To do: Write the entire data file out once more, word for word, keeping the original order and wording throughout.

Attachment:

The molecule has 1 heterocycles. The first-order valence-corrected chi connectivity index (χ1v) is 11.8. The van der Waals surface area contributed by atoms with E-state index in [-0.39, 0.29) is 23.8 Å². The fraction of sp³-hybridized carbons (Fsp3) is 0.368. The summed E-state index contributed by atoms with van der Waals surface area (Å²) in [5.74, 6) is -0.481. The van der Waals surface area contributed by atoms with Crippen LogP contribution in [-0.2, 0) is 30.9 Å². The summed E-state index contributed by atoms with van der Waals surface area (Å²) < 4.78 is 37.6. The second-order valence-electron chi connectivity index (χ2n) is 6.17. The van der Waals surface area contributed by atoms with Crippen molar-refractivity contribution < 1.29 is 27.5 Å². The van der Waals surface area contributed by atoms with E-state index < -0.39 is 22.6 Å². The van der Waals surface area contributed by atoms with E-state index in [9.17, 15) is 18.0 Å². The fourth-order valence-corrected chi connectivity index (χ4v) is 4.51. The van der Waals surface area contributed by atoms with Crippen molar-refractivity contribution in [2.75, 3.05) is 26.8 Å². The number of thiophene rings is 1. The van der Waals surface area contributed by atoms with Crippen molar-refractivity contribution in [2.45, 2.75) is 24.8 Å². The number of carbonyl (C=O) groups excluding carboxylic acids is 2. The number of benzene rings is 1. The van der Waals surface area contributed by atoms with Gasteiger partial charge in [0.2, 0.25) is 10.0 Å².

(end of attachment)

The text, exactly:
The molecule has 1 heterocycles. The first-order valence-corrected chi connectivity index (χ1v) is 11.8. The van der Waals surface area contributed by atoms with E-state index in [-0.39, 0.29) is 23.8 Å². The fraction of sp³-hybridized carbons (Fsp3) is 0.368. The summed E-state index contributed by atoms with van der Waals surface area (Å²) in [5.74, 6) is -0.481. The van der Waals surface area contributed by atoms with Crippen LogP contribution in [-0.2, 0) is 30.9 Å². The summed E-state index contributed by atoms with van der Waals surface area (Å²) < 4.78 is 37.6. The second-order valence-electron chi connectivity index (χ2n) is 6.17. The van der Waals surface area contributed by atoms with Crippen molar-refractivity contribution < 1.29 is 27.5 Å². The van der Waals surface area contributed by atoms with E-state index < -0.39 is 22.6 Å². The van der Waals surface area contributed by atoms with E-state index in [9.17, 15) is 18.0 Å². The fourth-order valence-corrected chi connectivity index (χ4v) is 4.51. The van der Waals surface area contributed by atoms with Crippen molar-refractivity contribution in [2.75, 3.05) is 26.8 Å². The number of thiophene rings is 1. The van der Waals surface area contributed by atoms with Crippen molar-refractivity contribution in [2.45, 2.75) is 24.8 Å². The number of carbonyl (C=O) groups excluding carboxylic acids is 2. The number of benzene rings is 1. The van der Waals surface area contributed by atoms with Gasteiger partial charge in [0.2, 0.25) is 10.0 Å².